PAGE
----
The ABCs of B cells
Meet 2019 CIFAR Azrieli Global Scholar Jean-Philippe Julien, who uses robots to design better vaccines.
Jean-Philippe Julien, a 2019 CIFAR Azrieli Global Scholar joining the Molecular Architecture of Life program at CIFAR, is a researcher at the University of Toronto and the Hospital for Sick Children who sees antibodies as the heroes of the immune system.
“The theme in my laboratory is the power of the antibody,” he says. “I’m interested in the power of the antibody to neutralize a virus or to recognize a tumor cell and recruit the body’s defense to kill it.”
Julien examines antibodies and the cells that make them at the atomic level in order to find just the right ingredients for next-generation vaccines and cancer treatments. But Julien doesn’t do it alone. He enlists the help of a team of talented students, trainees, and robots.
Vaccines work by presenting a harmless form of a pathogen to your immune system so that your body can learn how to recognize that pathogen. “You’re trying to teach your immune system how it should respond and what type of antibodies it should make,” explains Julien, “so that when it encounters the real threat, then it’s already able to protect you and you don’t get infected.”
A type of white blood cell called a B cell is integral to this process. They learn to produce antibodies, small proteins that bind to the pathogens and signal to the rest of the body that an invader has been spotted. One B cell will learn to produce one type of antibody, which in turn will be effective at recognizing one foreign element found on the surface of the invading pathogen.
This works in principle, but if the pathogens mutate and the protein the antibody is targeting changes, then even when B-cells are perfect students, they can fail the test. Influenza vaccines, for example, are notoriously hit-and-miss. In a given year, a flu shot may only protect half of the people who get it. (Flu vaccines, despite their varying efficacy, are still worth taking. They prevent hundreds of thousands of hospitalizations and deaths every year). This is because there are many different strains of influenza all over the world, which are rapidly evolving and changing.
Julien points out, however, that the flu is stable compared to viruses like HIV. “All the diversity of influenza all over the world in one year doesn’t even match the diversity of HIV in one person at one given time,” he says.
“That’s the biggest challenge. So what do you need to put in your vaccine so that you’re not only able to teach someone’s body to recognize one virus of HIV, but all the different viruses circulating in one individual and all individuals around the world?”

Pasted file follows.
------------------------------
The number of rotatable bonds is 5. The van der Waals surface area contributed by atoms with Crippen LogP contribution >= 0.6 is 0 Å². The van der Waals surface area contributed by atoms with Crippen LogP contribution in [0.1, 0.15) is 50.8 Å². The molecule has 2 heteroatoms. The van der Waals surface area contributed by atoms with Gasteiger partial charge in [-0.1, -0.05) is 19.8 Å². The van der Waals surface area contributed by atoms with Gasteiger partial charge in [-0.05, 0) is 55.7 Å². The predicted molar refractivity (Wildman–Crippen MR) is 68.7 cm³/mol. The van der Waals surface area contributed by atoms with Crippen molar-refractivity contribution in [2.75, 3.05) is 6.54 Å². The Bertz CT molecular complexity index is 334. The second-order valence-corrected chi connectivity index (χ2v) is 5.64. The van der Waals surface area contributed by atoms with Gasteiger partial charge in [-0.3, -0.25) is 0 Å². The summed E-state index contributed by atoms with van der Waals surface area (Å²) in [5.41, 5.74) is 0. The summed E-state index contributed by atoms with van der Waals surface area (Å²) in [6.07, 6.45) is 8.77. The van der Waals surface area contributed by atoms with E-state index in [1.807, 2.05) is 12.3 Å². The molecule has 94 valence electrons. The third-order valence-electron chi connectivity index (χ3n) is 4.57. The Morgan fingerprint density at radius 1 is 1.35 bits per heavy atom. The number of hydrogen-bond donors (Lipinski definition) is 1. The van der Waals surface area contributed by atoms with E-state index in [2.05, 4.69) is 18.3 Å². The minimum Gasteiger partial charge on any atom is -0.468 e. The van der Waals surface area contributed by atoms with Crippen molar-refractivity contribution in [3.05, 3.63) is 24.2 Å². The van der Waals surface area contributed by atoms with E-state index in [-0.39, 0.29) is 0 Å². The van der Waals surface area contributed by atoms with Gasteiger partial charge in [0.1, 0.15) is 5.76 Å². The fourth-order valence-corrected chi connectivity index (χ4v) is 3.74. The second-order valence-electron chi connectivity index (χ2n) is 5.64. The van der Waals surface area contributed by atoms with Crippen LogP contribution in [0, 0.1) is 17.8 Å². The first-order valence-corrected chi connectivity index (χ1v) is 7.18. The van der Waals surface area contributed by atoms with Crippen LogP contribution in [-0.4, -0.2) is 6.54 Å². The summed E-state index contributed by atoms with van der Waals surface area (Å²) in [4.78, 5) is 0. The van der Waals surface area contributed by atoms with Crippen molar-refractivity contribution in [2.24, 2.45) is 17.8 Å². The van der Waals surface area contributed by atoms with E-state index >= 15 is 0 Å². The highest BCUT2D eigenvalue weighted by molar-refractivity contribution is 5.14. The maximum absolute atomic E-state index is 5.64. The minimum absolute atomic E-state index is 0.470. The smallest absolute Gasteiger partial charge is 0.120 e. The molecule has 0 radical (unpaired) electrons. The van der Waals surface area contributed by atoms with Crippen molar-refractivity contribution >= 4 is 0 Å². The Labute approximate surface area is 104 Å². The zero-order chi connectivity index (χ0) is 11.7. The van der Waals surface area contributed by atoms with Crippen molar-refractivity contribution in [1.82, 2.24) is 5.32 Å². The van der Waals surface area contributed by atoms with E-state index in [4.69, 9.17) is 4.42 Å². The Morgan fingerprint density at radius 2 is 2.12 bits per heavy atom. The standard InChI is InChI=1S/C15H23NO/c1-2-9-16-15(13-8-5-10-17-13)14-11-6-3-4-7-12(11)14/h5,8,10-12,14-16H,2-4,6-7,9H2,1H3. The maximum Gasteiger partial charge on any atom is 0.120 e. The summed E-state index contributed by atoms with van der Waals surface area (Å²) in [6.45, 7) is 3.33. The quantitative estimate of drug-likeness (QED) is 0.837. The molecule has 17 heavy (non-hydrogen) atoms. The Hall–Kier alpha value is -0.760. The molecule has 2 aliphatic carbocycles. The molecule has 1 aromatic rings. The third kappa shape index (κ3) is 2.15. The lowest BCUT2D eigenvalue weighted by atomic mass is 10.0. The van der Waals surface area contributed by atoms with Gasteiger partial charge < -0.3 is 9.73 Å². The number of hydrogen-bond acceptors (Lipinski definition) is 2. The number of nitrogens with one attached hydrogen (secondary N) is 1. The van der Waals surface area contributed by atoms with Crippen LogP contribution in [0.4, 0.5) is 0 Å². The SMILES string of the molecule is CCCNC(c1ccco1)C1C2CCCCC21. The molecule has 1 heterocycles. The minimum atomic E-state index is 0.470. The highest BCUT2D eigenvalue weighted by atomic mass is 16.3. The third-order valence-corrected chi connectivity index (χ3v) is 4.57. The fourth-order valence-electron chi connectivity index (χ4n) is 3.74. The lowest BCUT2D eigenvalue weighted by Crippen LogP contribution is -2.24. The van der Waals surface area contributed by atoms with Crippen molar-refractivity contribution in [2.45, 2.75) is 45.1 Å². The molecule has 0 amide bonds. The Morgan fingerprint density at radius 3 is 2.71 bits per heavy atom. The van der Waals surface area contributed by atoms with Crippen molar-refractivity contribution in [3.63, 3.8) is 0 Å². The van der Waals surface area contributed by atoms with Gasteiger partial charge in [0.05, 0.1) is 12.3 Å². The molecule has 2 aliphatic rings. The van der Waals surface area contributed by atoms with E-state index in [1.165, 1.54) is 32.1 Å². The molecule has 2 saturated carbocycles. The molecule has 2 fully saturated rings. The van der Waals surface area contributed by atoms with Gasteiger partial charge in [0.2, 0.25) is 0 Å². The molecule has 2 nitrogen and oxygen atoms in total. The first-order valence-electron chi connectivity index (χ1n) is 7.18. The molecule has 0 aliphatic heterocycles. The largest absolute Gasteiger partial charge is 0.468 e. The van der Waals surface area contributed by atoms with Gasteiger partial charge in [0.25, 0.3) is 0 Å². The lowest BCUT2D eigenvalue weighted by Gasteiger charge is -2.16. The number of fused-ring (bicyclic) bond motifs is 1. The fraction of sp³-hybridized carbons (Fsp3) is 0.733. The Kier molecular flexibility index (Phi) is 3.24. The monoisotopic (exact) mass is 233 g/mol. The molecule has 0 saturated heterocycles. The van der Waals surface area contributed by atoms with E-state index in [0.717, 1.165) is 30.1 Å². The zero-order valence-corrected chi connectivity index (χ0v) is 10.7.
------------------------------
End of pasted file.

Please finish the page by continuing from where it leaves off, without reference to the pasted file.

Pictured in front of a robotic “plate hotel,” Julien explains the intricacies of his experiment.
Much of the work in Julien’s lab is devoted to understanding the structure and function of B-cells and antibodies. He investigates, on an atomic and molecular level, their different components and how they fit together.
Growing up in a family in the construction business in Northern Quebec, Julien draws inspiration from the blueprints he would often see at home. “When you do structural biology,” he says, “and you see how molecules move, and how atoms create an immune response, then you can start to design with really high precision. You’ve obtained the blueprints.”
To hunt for potential vaccines against HIV and Malaria, Julien’s lab studies hundreds of antibodies, each with slightly different chemical and physical characteristics. Evaluating every molecule in such a library by hand would be difficult and error-prone, so to speed up the search for effective conditions, they use robots.
The robots don’t mind staying up all night methodically dripping liquids into wells on a plate. They will even work on the weekends.
“Back in the old days,” Julien explains, “that was a big part of a graduate student’s job.” Now, with robots able to go through thousands of times more conditions than a human to see what works, trainees are freed up to hypothesize, follow up, and create.
When a potentially interesting condition is found, it is flagged by the research team, who can verify the result and start the next battery of tests.
This machine blasts supercooled protein crystals with x-rays in order to resolve their structure.
As a CIFAR Azrieli Global Scholar, Julien will join the Molecular Architecture of Life program for a two-year term. He is particularly keen to fit his work on B cells into the wider problem of immunity and infection.
“How do you take your discovery or your approach and integrate it in the bigger picture of world challenges? There are so many techniques that are being used. And no one individual, I think, masters all of them,” he says. “So in the Molecular Architecture of Life program are some of the world leaders in these structural biology techniques. I’m excited to be able to join the program, and not only learn how to best use and integrate the tools that are here today, but to design the best tools for the next 10 to 20 years.”
Applications for the next cohort of CIFAR Azrieli Global Scholars open on December 5.
Applicants can be from anywhere in the world, must hold a PhD (or equivalent) and be within the first five years of a full-time academic position. Applicants’ research interests must be aligned with the themes of a CIFAR research program recruiting in 2020-2022:
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CIFAR is a registered charitable organization supported by the governments of Canada, Alberta and Quebec, as well as foundations, individuals, corporations and Canadian and international partner organizations.